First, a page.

The second half of the year starts Thursday and from an economic perspective, it looks to be a lumpy but uphill climb.
Why it matters: The shape of the economic recovery will be defined by how the labor market grows, how spending drives inflation and how the Federal Reserve signals its plan to phase out crisis-era policies.
By the numbers: After declining 3.5% in 2020, the U.S. economy is expected to grow 6.5% in 2021, according to FactSet.
- Q2 estimates for GDP growth peak at a 10% rate before cooling down for the second half.
Labor recovery: Labor supply constraints should loosen after federal unemployment supplements expire in September and schools reopen, JPMorgan economists write in a recent research note.
- The unemployment rate is expected to drop from 5.8% now to 5.3% by the end of the year, according to FactSet.
- Wage growth is expected to continue as employers compete for labor to meet demand. In March, the reservation wage (the lowest wage that a worker would be willing to accept for a new job) grew 15.7% year over year.
- Labor force participation should also improve as virus fears wane with vaccine distribution, child care problems recede as schools reopen, and the general reflection on work-life priorities settles down as people transition.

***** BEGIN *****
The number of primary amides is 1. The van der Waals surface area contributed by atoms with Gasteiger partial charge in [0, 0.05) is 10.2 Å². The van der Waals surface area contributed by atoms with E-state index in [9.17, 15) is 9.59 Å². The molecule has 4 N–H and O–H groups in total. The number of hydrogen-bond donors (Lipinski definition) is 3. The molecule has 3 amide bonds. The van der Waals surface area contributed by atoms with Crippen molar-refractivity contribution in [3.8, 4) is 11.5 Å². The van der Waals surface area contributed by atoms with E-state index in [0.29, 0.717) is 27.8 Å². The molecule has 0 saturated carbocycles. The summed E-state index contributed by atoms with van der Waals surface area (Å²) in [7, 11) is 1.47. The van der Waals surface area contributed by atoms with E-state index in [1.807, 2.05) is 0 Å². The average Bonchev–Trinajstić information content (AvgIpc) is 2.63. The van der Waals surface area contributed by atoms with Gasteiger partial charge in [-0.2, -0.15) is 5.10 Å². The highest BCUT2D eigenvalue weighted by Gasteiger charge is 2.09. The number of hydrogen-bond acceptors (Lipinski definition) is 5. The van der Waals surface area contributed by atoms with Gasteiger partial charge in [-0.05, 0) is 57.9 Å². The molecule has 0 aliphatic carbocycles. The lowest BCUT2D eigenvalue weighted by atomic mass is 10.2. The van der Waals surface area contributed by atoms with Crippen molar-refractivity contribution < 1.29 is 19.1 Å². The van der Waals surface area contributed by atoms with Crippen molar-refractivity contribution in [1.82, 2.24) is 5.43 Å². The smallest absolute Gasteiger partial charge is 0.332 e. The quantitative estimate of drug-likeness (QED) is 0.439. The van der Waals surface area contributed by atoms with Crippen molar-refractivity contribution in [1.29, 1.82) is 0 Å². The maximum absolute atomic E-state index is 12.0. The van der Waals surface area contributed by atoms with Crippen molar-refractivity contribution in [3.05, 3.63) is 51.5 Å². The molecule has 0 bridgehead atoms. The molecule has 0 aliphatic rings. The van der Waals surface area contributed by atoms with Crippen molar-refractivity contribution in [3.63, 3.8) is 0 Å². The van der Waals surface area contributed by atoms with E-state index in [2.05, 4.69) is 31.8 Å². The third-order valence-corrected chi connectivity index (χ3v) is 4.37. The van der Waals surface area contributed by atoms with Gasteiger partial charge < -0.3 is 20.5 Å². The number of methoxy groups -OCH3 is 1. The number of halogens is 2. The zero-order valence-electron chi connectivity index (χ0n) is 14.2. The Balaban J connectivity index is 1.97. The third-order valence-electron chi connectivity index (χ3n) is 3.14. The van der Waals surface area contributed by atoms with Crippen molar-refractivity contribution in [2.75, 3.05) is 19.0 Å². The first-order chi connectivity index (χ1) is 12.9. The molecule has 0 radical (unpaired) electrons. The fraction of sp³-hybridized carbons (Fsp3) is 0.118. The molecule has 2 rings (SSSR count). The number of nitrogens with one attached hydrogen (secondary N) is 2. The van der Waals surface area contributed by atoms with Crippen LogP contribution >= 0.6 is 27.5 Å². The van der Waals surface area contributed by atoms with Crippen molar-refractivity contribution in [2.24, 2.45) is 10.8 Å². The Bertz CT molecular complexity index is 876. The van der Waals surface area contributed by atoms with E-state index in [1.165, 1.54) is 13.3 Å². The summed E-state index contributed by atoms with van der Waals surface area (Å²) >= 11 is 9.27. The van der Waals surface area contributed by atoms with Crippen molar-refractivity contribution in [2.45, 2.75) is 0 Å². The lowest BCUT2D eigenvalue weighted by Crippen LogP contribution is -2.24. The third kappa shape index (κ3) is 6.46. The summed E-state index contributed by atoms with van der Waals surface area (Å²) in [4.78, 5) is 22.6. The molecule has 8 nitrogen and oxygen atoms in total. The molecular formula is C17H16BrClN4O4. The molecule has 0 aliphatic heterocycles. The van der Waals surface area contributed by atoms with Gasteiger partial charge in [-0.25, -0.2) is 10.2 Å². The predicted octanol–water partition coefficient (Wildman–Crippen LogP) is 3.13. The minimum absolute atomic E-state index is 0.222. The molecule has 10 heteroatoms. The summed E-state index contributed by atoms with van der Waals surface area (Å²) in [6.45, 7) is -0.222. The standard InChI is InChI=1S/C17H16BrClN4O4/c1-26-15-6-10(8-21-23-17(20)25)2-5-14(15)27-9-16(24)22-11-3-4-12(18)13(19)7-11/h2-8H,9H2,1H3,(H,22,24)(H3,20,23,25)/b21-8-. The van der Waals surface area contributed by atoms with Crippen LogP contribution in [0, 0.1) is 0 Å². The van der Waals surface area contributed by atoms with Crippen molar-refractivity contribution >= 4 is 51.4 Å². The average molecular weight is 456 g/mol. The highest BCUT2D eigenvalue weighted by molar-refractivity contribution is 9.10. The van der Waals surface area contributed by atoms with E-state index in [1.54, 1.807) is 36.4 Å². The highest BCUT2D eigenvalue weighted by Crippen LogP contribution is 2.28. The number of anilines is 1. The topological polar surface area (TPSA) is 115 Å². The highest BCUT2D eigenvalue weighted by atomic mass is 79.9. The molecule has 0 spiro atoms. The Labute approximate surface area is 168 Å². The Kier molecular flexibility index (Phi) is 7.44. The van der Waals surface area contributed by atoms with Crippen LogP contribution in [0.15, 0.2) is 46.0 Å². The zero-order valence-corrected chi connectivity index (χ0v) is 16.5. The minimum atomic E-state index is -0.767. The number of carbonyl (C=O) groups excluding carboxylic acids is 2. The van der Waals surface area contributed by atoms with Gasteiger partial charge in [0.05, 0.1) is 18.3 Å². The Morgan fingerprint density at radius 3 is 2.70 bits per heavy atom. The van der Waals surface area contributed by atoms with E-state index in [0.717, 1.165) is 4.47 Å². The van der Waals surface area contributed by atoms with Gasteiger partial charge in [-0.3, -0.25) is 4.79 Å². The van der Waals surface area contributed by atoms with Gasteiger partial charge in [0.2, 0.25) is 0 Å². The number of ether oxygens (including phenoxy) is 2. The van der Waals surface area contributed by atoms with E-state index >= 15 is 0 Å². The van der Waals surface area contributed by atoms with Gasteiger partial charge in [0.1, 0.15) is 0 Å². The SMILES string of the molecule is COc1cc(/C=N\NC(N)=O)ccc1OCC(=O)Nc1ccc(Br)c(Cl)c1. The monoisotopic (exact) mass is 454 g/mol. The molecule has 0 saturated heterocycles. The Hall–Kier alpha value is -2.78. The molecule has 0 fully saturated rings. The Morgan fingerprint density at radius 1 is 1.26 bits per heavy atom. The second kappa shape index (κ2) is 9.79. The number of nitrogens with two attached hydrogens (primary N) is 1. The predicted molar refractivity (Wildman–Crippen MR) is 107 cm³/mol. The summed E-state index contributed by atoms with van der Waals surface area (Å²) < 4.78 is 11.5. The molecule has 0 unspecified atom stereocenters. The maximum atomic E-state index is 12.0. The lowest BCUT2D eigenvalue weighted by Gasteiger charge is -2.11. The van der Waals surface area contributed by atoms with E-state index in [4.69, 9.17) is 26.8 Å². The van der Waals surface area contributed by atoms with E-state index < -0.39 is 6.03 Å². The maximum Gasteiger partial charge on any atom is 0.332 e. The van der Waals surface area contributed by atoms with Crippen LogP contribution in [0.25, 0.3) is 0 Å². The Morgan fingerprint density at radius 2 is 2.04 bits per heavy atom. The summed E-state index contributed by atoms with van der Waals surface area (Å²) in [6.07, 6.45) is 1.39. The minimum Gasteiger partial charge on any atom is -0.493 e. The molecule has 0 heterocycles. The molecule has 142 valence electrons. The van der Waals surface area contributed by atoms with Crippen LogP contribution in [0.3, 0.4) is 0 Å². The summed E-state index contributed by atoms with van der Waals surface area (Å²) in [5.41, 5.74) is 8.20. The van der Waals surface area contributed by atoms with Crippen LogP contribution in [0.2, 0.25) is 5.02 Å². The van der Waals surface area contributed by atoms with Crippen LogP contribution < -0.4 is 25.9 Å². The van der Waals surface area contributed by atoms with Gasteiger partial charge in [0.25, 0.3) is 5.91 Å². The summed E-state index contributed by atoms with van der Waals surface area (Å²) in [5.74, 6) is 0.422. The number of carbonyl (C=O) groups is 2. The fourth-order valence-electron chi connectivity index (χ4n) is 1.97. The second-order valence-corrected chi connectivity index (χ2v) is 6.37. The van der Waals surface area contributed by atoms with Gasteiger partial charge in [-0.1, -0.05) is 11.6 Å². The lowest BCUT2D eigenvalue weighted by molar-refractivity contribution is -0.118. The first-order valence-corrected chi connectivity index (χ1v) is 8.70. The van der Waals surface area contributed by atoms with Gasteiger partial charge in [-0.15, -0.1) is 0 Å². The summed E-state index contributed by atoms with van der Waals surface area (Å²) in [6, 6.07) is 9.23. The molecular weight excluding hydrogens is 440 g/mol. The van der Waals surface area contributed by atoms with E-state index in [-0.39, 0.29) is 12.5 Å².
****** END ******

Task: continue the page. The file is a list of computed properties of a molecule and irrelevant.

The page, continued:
Inflation watch: Core PCE inflation may have peaked, but will likely remain above 2% for the remainder of the year.
- Inflation will be bolstered by spending. Morgan Stanley estimates $1 trillion in excess cash now sits with the bottom 90% income group — households that in the aggregate are more likely to spend liquid assets compared to higher-income families.
- Supply-driven price increases in categories like cars and lumber are likely temporary whereas rent price growth is more persistent because of cyclical pricing pressure, Morgan Stanley also notes.
Fed tapering is coming. With employment on the mend and inflation running above the Fed’s 2% target rate, the central bank is expected to start reducing its purchases of mortgage securities and Treasury debt.
- Most economists expect a taper announcement by the end of the year.
Threat level: A new COVID variant remains a top concern.
- When asked how ready the U.S. and global economies are to sustain future variant-related closures, Charles Schwab’s chief investment strategist Liz Ann Sonders tells Axios she expects shutdowns to be much more targeted and treatment options to be better with more access to vaccines.
The bottom line: “The recovery always came down to whether there would be enough stimulus to sustain us through the shutdowns,” Capital Group U.S. economist Darrell Spence notes in a recent memo.
- “[W]ith the vaccine rollout compressing the time between stimulus and the functional end of COVID, we could see even stronger growth than the market expects today.”